The WHO is dedicating this day to fight for universal healthcare for all people in the world, with statistics from the organisation highlighting the need to focus attention on this issue:
It is estimated that half of the world’s population is lacking access to appropriate medical services, according to the WHO. Another 100 million people are forced into poverty by paying medical bills or services. The organisation wants to see more than 1 billion people gain access to the healthcare services they need by 2023.
Here at BBG, we actively look to find ways of promoting health and well-being in order to help members of our community to stay fit and healthy.
To eat healthy foods, why not try growing your own? It can be as easy as planting some lettuce in a seed tray and watching it grow.The internet is a wonderful place to look up simple ways to grow your own.
Who loves to exercise? Studies show that even moderate levels of activity can lead to a healthier, happier and longer lives with Ireland Active promoting gardening as one way of doing this.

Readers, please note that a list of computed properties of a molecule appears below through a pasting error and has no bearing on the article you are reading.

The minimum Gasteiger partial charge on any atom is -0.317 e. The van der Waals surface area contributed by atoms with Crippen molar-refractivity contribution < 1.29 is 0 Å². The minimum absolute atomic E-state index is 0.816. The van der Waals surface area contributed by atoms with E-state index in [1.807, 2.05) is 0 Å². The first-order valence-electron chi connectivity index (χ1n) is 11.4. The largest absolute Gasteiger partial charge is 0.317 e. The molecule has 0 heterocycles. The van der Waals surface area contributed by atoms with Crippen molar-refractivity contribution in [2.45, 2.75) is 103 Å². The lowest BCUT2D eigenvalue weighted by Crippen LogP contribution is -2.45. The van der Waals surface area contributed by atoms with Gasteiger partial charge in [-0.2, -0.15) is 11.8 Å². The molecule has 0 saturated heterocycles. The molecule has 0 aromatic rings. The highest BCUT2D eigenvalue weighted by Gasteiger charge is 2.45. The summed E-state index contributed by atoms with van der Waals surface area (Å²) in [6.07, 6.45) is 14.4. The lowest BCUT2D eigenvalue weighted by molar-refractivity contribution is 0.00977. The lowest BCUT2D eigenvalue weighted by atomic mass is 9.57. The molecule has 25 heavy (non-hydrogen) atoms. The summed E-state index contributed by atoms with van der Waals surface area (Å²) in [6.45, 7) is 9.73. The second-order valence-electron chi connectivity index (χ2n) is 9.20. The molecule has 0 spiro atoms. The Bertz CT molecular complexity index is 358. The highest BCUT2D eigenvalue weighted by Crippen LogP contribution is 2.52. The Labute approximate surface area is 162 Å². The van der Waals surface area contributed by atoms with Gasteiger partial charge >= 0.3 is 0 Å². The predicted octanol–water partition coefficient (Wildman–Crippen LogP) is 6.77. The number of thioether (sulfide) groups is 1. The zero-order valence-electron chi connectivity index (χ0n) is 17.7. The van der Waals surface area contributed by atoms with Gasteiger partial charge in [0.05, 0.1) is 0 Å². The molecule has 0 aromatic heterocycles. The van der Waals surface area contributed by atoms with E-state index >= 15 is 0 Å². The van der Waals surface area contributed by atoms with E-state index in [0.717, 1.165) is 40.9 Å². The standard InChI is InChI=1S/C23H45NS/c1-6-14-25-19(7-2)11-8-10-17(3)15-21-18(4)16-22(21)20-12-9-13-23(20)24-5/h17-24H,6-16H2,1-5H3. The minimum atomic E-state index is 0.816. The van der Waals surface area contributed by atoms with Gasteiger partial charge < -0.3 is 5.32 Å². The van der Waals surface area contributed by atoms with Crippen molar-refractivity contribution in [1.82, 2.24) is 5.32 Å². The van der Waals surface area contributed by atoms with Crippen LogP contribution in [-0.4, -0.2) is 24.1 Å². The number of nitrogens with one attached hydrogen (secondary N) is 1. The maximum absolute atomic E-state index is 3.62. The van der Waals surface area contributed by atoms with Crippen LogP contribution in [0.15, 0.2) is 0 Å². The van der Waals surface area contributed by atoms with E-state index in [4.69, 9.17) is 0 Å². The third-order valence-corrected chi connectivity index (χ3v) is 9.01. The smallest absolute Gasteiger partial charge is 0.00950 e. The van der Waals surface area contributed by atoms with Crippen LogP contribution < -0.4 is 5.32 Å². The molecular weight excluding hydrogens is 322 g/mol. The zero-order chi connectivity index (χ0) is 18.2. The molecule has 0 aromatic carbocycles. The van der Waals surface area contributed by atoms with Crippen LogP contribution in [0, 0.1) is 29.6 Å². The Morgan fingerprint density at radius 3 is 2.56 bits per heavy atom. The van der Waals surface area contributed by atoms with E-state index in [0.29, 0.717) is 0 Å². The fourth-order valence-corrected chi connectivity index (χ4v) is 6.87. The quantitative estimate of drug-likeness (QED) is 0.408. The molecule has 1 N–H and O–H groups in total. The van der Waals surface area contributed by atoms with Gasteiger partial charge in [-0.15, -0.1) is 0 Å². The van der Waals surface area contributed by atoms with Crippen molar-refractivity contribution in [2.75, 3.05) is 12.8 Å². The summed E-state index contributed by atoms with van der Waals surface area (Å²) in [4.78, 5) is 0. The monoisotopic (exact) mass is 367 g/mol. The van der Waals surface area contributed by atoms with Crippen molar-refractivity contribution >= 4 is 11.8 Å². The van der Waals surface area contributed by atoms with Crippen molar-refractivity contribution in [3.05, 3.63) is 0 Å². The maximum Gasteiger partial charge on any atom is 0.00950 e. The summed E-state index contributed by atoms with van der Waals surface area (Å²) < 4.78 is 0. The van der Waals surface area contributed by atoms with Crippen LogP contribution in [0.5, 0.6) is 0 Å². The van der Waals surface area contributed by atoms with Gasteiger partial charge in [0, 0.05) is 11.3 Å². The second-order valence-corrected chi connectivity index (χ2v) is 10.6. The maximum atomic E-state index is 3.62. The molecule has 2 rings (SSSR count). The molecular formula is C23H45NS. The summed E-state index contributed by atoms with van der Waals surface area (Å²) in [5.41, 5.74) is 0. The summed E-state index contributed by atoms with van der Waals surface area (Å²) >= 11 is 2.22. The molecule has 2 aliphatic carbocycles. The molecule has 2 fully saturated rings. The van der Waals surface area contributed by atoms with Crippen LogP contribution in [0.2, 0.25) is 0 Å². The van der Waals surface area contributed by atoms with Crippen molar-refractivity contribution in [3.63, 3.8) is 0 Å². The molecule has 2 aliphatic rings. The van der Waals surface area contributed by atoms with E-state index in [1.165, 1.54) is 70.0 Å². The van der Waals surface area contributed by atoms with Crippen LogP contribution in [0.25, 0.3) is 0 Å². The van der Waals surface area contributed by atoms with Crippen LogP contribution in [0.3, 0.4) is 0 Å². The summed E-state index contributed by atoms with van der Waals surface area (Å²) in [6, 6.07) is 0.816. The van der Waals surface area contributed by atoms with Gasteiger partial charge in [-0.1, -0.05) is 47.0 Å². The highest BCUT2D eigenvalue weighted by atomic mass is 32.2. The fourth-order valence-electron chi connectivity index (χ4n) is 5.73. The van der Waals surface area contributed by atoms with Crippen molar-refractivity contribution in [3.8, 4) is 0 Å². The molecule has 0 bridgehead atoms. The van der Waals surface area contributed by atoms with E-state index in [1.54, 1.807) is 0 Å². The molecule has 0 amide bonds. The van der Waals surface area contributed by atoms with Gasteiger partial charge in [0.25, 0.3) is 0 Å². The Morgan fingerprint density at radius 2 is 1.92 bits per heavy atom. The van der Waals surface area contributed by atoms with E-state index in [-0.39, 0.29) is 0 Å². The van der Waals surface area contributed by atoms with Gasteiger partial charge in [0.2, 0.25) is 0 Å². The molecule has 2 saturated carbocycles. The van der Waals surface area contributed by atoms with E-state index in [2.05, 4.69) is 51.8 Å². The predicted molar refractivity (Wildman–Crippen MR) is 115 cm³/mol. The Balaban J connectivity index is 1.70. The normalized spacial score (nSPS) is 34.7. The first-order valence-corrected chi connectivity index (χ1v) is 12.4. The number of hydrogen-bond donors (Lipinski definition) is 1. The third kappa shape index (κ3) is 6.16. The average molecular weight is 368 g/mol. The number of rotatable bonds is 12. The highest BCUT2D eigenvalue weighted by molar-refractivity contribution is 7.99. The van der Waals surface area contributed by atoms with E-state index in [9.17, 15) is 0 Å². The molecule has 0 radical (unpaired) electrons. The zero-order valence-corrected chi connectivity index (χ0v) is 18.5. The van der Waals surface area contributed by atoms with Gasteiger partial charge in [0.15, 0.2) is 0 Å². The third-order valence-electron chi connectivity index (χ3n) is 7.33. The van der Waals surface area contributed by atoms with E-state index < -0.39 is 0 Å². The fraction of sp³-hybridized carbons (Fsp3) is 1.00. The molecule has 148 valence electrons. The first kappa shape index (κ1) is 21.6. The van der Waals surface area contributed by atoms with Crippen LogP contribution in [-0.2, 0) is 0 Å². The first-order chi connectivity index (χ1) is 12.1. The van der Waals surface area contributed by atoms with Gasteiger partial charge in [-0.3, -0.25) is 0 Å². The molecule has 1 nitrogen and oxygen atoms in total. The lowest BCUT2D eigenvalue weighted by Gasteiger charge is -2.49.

Our head grower, Jack, regularly has useful tips and tricks that can be found on our website and on our Facebook page so do keep an eye out. If you’re in the area, you can pop into the garden to have a chat with him about what you can do to help improve the way you and your family eat.
Another great way to buy good produce is to look out for locally grown food in the shops or go to a farmers market. There are some lovely stalls in John Roberts Square on a Sunday, or you can call us on 087 438 2455 to see what we have for sale.
In Ballybeg Greens at this time of year we have lots of little transplants ready to go out for planting into new beds. These transplants are generally sown into modules or containers and germinated on a heated bench indoors where they grow till they are ready to plant out.
Prior to planting out the seedlings need to be hardened off. Hardening off gets the plants used to the variable temperatures that can occur outside. To do this, leave plants outdoors during the day and bring back in during the night. Hardening off is important with most salad crops as these crops are a softer leafy crop which don’t respond well to dramatic changes in temperature. Most plants transplant well. However carrots, parsnips, potatoes and a few others prefer to be planted directly to the area that they will mature in.